Little Steven & The Disciples Of Soul

Musician, songwriter, producer, actor, director, activist, radio DJ, Rock and Roll Hall of Famer, and one of the founding members of Bruce Springsteen’s iconic E Street Band: Steven Van Zandt brings his infectious, rousing rock & soul band Little Steven and the Disciples Of Soul to Australia for four life-affirming headline live shows this month, proudly presented by Frontier Touring.

Little Steven and band will perform four exclusive headline dates with Perth (Metro City 13 April), Adelaide (Thebarton Theatre 16 April), and Perth being added to the shows already announced at Melbourne’s Forum Theatre on Tuesday 23 April, and Sydney’s Enmore Theatre on Thursday 25 April.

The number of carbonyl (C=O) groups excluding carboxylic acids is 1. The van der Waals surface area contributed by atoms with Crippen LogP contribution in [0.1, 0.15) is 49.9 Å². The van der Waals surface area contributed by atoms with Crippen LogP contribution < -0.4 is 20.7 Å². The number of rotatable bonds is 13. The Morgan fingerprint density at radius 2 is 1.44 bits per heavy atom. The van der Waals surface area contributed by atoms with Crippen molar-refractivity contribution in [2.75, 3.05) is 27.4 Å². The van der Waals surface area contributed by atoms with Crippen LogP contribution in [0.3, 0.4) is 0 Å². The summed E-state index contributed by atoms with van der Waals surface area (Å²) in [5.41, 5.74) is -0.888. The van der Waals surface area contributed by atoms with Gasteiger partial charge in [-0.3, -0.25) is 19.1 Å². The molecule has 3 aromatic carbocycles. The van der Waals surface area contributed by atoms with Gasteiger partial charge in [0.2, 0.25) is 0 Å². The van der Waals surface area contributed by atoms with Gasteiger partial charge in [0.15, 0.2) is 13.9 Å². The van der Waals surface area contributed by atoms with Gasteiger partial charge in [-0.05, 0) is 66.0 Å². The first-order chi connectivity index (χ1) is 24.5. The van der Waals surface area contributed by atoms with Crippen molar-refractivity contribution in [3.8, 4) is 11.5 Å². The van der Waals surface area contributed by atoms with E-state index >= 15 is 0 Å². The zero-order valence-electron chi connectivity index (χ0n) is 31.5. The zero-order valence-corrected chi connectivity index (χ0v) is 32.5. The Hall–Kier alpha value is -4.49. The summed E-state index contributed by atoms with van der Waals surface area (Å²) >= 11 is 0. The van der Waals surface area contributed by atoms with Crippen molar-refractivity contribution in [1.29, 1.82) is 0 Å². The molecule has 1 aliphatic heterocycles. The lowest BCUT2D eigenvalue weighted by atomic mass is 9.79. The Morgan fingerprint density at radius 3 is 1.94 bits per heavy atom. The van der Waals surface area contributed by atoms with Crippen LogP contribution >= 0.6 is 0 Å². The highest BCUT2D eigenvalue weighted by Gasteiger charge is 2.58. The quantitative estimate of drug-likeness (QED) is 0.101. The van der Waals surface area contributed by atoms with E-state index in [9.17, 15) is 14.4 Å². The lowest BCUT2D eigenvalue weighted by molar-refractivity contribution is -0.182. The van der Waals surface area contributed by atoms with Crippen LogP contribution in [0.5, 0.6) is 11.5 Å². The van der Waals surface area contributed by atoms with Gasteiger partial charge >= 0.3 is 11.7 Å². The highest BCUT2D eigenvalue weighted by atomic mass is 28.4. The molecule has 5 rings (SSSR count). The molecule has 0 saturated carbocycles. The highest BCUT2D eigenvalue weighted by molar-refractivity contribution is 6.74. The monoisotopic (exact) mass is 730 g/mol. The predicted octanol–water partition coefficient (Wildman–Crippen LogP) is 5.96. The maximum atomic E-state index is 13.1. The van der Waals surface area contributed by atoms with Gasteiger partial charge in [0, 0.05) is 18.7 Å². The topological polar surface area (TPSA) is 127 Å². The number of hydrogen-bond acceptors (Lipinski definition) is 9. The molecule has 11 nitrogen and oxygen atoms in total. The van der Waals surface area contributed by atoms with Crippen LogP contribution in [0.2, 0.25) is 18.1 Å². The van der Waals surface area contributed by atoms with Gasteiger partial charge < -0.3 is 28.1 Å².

I have to start off by saying thank you for adding Adelaide to the tour schedule. We’re always a place that seems to get left off a lot of big international touring acts, so it’s great that you’re going be playing the iconic Thebarton Theatre.
Yeah, I know. It was a bit of a challenge. For some reason people come down there and nobody suggests Adelaide or Perth. And I’m like, “Why is that?” We come all this way down there, let’s do everything.

Absolutely.So I don’t understand it, but whatever. We’re doing the right thing, that’s for sure. We know that.

Is there a different buzz for you when you’re out there touring with your own band doing your own music?